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About FingerSticker

  • Birthday 03/06/1961

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    Leicester, UK
  • Interests
    modelling, modelling, Da Mizzus and more modelling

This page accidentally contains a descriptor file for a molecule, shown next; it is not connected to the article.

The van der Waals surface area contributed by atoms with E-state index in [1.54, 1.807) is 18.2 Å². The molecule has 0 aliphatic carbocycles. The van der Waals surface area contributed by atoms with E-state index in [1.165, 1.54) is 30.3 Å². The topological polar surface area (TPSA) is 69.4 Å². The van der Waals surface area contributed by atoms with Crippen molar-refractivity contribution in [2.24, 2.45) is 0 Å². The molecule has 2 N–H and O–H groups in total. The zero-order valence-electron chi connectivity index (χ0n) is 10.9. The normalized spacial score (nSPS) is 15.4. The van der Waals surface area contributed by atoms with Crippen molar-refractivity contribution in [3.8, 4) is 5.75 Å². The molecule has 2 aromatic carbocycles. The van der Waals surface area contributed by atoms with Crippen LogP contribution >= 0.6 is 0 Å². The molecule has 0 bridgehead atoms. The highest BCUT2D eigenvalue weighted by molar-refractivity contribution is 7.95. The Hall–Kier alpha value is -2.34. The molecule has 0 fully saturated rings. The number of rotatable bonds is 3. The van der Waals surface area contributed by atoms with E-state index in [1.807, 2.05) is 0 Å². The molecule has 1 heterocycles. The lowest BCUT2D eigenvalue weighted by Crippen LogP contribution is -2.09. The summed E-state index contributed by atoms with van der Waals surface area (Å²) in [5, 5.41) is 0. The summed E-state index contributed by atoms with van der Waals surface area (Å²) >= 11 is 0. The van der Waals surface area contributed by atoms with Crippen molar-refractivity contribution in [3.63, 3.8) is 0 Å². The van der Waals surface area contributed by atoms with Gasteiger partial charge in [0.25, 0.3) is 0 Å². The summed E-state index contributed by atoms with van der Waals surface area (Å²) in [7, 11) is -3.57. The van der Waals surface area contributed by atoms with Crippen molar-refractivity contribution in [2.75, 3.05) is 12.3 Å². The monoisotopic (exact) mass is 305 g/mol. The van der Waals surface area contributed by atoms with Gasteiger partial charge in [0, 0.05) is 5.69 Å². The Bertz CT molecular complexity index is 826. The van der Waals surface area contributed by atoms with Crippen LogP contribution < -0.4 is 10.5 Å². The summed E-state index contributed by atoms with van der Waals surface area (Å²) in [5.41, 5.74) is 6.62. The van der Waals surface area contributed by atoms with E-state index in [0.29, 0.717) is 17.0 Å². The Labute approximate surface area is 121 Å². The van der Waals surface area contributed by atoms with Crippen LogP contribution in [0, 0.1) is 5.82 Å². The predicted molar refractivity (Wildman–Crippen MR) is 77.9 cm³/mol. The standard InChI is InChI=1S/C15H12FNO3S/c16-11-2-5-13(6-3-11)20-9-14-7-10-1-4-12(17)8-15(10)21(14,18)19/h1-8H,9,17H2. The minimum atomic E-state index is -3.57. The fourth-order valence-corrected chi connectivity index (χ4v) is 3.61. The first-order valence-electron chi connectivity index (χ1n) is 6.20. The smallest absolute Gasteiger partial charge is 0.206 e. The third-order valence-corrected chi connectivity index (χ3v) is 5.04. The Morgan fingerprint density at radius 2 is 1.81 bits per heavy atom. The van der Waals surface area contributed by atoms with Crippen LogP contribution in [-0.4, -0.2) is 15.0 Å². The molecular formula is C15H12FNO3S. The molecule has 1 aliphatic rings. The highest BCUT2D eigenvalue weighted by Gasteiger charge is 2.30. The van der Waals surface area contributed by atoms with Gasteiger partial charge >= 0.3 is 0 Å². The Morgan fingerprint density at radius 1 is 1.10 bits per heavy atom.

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  1. Good evening, all! The smoke has cleared from the battlefield. I fear I must admit that upon the advice of my Commander In Chief, also known as 'Ur_who_shall_be_obeyed_at_all_times' I have withdrawn from that particular battlefield so that I can fight another battle another day. But first, many thanks for all the faithfuls, who continue to read my musings and give me at times a nudge in the right direction, just as I need it it most! Thank you, all. It IS most appreciated. It is why I show you all with the most detail I can muster. I believe that you don't learn as much from the best as you can learn from the worst. Secondly, I have come to realise that experience gained from constructing a card model of a 'modern' vessel, like a World War 1 battleship, does not guarantee that the skills learned there will be usable in all builds. When I worked on the HMS Iron Duke, adding horizontal strips worked wonderfully well prior to planking. With the Revenge, though, it didn't. It probably would have if I hadn't considered that card would need to be strengthened before laying down a second planking layer and used a water based dope for it. Water based dope not only softened and distorted the already installed first layer, but it also was made the card quite resistant to adherence of a filler. Which I thought I needed to use BECAUSE of the distortions. Having had some time to reflect on my thinking, the second layer of planking is going to be backed by 0.75 mm thick cardboard. 0.75 mm cardboard is pretty thick and sturdy. I actually don't see the need anymore to use a filler of any kind as long as the generic shape of the ship is good. And with 0.75 mm backing, the second layer is not going to sag so much (if at all) that you HAD to fill the distorted areas. In the same way, I don't think that the first layer needed additional strengthening. So all in all, not my finest hour on offer here at the moment, I'm afraid. But never the less it is my hope and expectation that even I can't screw up a well designed model so much that it can't be fixed!!! So onwards and forwards, then! Lesson one: because of the adhesion problems you deposit filler much thicker than you would normally do. And because you have thicker layers, you need to spend a lot more time sanding it down. Which creates more stresses on the card underneath to the point that the card comes away from the frame and is pushed inwards. On the left is a rescue attempt where a piece of paper is glued on top of the created hole, only to find that the section next to it is as badly stressed and will sink in too if you handle the model too much during sanding several times. Which would require more filler to fill the holes and more sanding and then you may have plugged that hole..... ... but then another one appears because of the additional handling. Note that if I had originally used the vertical supporting strips along the frames, this would have been prevented as the card is supported along the whole frame, not just in a 5 mm section. So mental note made: Use VERTICAL strips next time! Also the additional handling played havoc with the unprotected card at the top. Not a serious problem as all white area is going to be covered with one or two layers of card, but still. It would be nice if the covering card had something to cover/adhere to. Although by no means perfect, the overall shape of the model is decent enough to stop filling and sanding (or so I think) because I don't want to create more damage, in fear that it might have become irreparable. So I close off this section of the build (with the tail between my legs) and look forward to the next stage, the construction of some more gun carriages! Yay! Well, as an Austrian man in the US once said: "I'll be back!"